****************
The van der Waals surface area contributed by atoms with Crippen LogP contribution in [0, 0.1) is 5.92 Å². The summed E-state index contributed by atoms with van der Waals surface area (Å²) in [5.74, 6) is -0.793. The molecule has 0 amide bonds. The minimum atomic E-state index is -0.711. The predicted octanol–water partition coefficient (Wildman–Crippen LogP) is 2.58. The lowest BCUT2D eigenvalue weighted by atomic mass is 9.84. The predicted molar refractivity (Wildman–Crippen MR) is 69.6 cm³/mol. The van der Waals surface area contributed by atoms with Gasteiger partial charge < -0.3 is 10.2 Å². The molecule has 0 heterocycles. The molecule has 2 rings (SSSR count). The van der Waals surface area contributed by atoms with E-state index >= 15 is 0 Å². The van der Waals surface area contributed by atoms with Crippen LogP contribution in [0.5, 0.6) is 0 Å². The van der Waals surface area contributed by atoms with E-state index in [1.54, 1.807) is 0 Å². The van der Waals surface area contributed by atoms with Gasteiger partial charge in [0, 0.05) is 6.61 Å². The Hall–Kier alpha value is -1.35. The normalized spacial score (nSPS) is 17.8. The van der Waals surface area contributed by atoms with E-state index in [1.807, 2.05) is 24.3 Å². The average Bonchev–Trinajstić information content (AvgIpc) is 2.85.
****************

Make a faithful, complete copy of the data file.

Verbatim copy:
The van der Waals surface area contributed by atoms with Crippen LogP contribution in [0, 0.1) is 5.92 Å². The summed E-state index contributed by atoms with van der Waals surface area (Å²) in [5.74, 6) is -0.793. The molecule has 0 amide bonds. The minimum atomic E-state index is -0.711. The predicted octanol–water partition coefficient (Wildman–Crippen LogP) is 2.58. The lowest BCUT2D eigenvalue weighted by atomic mass is 9.84. The predicted molar refractivity (Wildman–Crippen MR) is 69.6 cm³/mol. The van der Waals surface area contributed by atoms with Gasteiger partial charge < -0.3 is 10.2 Å². The molecule has 0 heterocycles. The molecule has 2 rings (SSSR count). The van der Waals surface area contributed by atoms with E-state index >= 15 is 0 Å². The van der Waals surface area contributed by atoms with Crippen LogP contribution in [0.5, 0.6) is 0 Å². The van der Waals surface area contributed by atoms with E-state index in [1.54, 1.807) is 0 Å². The van der Waals surface area contributed by atoms with Gasteiger partial charge in [0, 0.05) is 6.61 Å². The Hall–Kier alpha value is -1.35. The normalized spacial score (nSPS) is 17.8. The van der Waals surface area contributed by atoms with E-state index in [1.807, 2.05) is 24.3 Å². The average Bonchev–Trinajstić information content (AvgIpc) is 2.85.